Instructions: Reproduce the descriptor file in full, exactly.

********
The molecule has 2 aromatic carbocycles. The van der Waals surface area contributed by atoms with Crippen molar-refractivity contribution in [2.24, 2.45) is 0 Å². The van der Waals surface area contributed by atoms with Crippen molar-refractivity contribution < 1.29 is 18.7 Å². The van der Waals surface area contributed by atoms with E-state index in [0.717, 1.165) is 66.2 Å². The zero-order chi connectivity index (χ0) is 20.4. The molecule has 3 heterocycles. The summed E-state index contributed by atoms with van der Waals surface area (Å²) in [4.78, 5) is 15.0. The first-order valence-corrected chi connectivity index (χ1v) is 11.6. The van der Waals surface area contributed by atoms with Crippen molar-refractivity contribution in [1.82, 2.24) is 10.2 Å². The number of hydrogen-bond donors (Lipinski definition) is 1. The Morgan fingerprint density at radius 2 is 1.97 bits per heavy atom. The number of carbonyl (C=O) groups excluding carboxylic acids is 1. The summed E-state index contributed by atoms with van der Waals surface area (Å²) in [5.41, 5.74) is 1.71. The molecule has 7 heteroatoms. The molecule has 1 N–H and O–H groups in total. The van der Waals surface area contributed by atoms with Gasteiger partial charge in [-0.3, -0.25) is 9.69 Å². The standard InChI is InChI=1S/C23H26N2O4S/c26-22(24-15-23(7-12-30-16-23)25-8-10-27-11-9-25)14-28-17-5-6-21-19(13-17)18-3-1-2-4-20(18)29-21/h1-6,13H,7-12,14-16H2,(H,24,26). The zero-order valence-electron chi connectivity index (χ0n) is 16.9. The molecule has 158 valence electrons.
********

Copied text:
The molecule has 2 aromatic carbocycles. The van der Waals surface area contributed by atoms with Crippen molar-refractivity contribution in [2.24, 2.45) is 0 Å². The van der Waals surface area contributed by atoms with Crippen molar-refractivity contribution < 1.29 is 18.7 Å². The van der Waals surface area contributed by atoms with E-state index in [0.717, 1.165) is 66.2 Å². The zero-order chi connectivity index (χ0) is 20.4. The molecule has 3 heterocycles. The summed E-state index contributed by atoms with van der Waals surface area (Å²) in [4.78, 5) is 15.0. The first-order valence-corrected chi connectivity index (χ1v) is 11.6. The van der Waals surface area contributed by atoms with Crippen molar-refractivity contribution in [1.82, 2.24) is 10.2 Å². The number of hydrogen-bond donors (Lipinski definition) is 1. The Morgan fingerprint density at radius 2 is 1.97 bits per heavy atom. The number of carbonyl (C=O) groups excluding carboxylic acids is 1. The summed E-state index contributed by atoms with van der Waals surface area (Å²) in [5.41, 5.74) is 1.71. The molecule has 7 heteroatoms. The molecule has 1 N–H and O–H groups in total. The van der Waals surface area contributed by atoms with Gasteiger partial charge in [-0.3, -0.25) is 9.69 Å². The standard InChI is InChI=1S/C23H26N2O4S/c26-22(24-15-23(7-12-30-16-23)25-8-10-27-11-9-25)14-28-17-5-6-21-19(13-17)18-3-1-2-4-20(18)29-21/h1-6,13H,7-12,14-16H2,(H,24,26). The zero-order valence-electron chi connectivity index (χ0n) is 16.9. The molecule has 158 valence electrons.